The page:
Assessing the Impact of a Public Option on Market Stability and Consumer Choice
November 19, 2019DownloadsDownload Report
The health insurance marketplaces, established under the Affordable Care Act (ACA), rely upon a system of managed competition to ensure access, affordability and consumer choice in the individual and small group markets. This approach has effectively expanded coverage to millions of Americans,1 the vast majority of whom receive federal subsidies to reduce premiums and, in some cases, other out-of-pocket costs.2 Health care affordability remains a concern for many Americans, however, and proponents of a “public option” argue that offering a government-run health plan in the marketplaces will improve affordability and access by promoting competition and choice.
FTI Consulting sought to test this theory by modeling a public option and assessing its impact on market stability and consumer choice in the ACA marketplaces. The results suggest that – rather than spurring competition – the introduction of a public option would threaten the long-term viability of existing ACA plans, with half of current enrollees moving to the government plan by 2030. In fact, the large discrepancy in premiums under the public option scenario would eventually cause the elimination of all private plans in the individual market.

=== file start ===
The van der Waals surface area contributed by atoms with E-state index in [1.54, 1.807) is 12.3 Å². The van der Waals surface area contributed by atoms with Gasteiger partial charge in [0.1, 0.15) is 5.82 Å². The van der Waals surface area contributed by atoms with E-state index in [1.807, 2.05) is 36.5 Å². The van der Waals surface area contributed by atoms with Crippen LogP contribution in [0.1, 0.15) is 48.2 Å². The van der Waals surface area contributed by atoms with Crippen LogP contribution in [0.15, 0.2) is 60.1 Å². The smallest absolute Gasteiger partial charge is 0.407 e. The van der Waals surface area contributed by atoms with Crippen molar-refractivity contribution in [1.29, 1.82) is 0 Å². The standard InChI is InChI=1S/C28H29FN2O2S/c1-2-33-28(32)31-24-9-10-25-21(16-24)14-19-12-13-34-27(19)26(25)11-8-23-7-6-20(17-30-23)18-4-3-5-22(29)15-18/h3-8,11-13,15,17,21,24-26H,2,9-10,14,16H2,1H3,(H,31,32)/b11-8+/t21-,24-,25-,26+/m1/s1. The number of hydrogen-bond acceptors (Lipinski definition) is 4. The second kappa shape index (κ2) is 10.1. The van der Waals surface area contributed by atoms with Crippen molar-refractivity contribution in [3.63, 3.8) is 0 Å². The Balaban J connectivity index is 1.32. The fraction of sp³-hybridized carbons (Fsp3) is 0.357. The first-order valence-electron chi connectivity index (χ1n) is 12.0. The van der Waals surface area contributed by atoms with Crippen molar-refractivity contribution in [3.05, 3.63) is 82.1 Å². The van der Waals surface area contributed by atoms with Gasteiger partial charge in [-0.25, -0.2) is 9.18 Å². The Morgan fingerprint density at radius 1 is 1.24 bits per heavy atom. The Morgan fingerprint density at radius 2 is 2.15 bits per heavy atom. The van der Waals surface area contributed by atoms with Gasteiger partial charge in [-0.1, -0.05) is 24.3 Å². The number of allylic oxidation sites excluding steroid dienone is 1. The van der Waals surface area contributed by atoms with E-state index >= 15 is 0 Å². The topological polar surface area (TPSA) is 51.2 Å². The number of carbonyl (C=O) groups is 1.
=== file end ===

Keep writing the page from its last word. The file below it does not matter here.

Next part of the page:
The debate around the public option and related policies dates back to the early 20th century, when an earlier generation of progressive reformers sought to advance a compulsory national health insurance program. While the effort was ultimately thwarted by labor leaders concerned about the ability of government to successfully negotiate adequate health benefits for workers,3 similar proposals have since periodically resurfaced, notably during the debate over the ACA in 2009 and 2010. In each instance, the public option plan failed to secure the approval of Congress.
1: KFF. Key facts about the uninsured population. https://www.kff.org/uninsured/fact-sheet/key-facts-about-theuninsured-population/. Published December 7, 2018.
2: KFF. Marketplace effectuated enrollment and financial assistance. https://www.kff.org/other/state-indicator/effectuated-marketplace-enrollment-and-financialassistance. Published August 14, 2019. Accessed November 13, 2019.
3: Hoffman B. Health care reform and social movements in the United States. Am J Public Health. 2003;93(1):75–85.doi:10.2105/ajph.93.1.75